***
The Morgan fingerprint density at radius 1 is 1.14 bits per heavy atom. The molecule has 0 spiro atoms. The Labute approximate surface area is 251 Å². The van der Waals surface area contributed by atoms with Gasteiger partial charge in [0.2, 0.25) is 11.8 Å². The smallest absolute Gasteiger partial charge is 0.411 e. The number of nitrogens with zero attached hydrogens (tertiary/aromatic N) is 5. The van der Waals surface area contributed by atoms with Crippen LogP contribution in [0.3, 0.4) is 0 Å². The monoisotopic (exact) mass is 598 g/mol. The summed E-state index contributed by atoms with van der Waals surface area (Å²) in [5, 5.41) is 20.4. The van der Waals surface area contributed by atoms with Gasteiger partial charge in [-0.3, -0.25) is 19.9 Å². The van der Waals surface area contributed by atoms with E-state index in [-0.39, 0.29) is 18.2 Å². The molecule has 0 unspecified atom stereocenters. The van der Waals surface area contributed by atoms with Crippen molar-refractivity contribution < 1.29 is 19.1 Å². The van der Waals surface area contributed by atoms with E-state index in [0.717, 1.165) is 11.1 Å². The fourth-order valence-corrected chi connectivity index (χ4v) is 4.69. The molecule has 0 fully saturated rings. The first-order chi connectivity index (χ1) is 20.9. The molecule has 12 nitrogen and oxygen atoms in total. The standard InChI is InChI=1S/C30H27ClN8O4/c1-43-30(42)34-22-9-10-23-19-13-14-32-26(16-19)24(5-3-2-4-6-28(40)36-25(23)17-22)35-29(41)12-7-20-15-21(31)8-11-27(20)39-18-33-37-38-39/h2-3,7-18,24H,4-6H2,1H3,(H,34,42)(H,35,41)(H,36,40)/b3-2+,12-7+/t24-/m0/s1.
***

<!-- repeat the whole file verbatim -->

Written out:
The Morgan fingerprint density at radius 1 is 1.14 bits per heavy atom. The molecule has 0 spiro atoms. The Labute approximate surface area is 251 Å². The van der Waals surface area contributed by atoms with Gasteiger partial charge in [0.2, 0.25) is 11.8 Å². The smallest absolute Gasteiger partial charge is 0.411 e. The number of nitrogens with zero attached hydrogens (tertiary/aromatic N) is 5. The van der Waals surface area contributed by atoms with Crippen LogP contribution in [0.3, 0.4) is 0 Å². The monoisotopic (exact) mass is 598 g/mol. The summed E-state index contributed by atoms with van der Waals surface area (Å²) in [5, 5.41) is 20.4. The van der Waals surface area contributed by atoms with Gasteiger partial charge in [-0.3, -0.25) is 19.9 Å². The van der Waals surface area contributed by atoms with E-state index in [-0.39, 0.29) is 18.2 Å². The molecule has 0 unspecified atom stereocenters. The van der Waals surface area contributed by atoms with Crippen molar-refractivity contribution < 1.29 is 19.1 Å². The van der Waals surface area contributed by atoms with E-state index in [0.717, 1.165) is 11.1 Å². The fourth-order valence-corrected chi connectivity index (χ4v) is 4.69. The molecule has 0 fully saturated rings. The first-order chi connectivity index (χ1) is 20.9. The molecule has 12 nitrogen and oxygen atoms in total. The standard InChI is InChI=1S/C30H27ClN8O4/c1-43-30(42)34-22-9-10-23-19-13-14-32-26(16-19)24(5-3-2-4-6-28(40)36-25(23)17-22)35-29(41)12-7-20-15-21(31)8-11-27(20)39-18-33-37-38-39/h2-3,7-18,24H,4-6H2,1H3,(H,34,42)(H,35,41)(H,36,40)/b3-2+,12-7+/t24-/m0/s1.